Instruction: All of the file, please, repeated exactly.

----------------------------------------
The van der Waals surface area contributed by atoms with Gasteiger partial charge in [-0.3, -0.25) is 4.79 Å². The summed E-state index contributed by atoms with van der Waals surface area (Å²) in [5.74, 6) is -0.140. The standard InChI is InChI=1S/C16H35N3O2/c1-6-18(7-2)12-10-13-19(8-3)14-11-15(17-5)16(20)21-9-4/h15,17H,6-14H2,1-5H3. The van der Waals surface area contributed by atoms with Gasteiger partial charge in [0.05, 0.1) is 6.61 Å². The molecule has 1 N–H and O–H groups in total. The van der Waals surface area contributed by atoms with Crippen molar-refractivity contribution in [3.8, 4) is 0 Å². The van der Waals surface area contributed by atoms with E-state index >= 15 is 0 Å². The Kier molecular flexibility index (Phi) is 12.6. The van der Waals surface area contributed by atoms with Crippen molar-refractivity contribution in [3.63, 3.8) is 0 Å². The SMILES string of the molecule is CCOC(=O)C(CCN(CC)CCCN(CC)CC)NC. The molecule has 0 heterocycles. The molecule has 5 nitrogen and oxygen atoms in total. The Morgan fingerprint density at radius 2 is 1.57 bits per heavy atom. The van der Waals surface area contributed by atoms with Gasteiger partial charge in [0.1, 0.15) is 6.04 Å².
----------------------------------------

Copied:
The van der Waals surface area contributed by atoms with Gasteiger partial charge in [-0.3, -0.25) is 4.79 Å². The summed E-state index contributed by atoms with van der Waals surface area (Å²) in [5.74, 6) is -0.140. The standard InChI is InChI=1S/C16H35N3O2/c1-6-18(7-2)12-10-13-19(8-3)14-11-15(17-5)16(20)21-9-4/h15,17H,6-14H2,1-5H3. The van der Waals surface area contributed by atoms with Gasteiger partial charge in [0.05, 0.1) is 6.61 Å². The molecule has 1 N–H and O–H groups in total. The van der Waals surface area contributed by atoms with Crippen molar-refractivity contribution in [3.8, 4) is 0 Å². The van der Waals surface area contributed by atoms with E-state index >= 15 is 0 Å². The Kier molecular flexibility index (Phi) is 12.6. The van der Waals surface area contributed by atoms with Crippen molar-refractivity contribution in [3.63, 3.8) is 0 Å². The SMILES string of the molecule is CCOC(=O)C(CCN(CC)CCCN(CC)CC)NC. The molecule has 0 heterocycles. The molecule has 5 nitrogen and oxygen atoms in total. The Morgan fingerprint density at radius 2 is 1.57 bits per heavy atom. The van der Waals surface area contributed by atoms with Gasteiger partial charge in [0.1, 0.15) is 6.04 Å².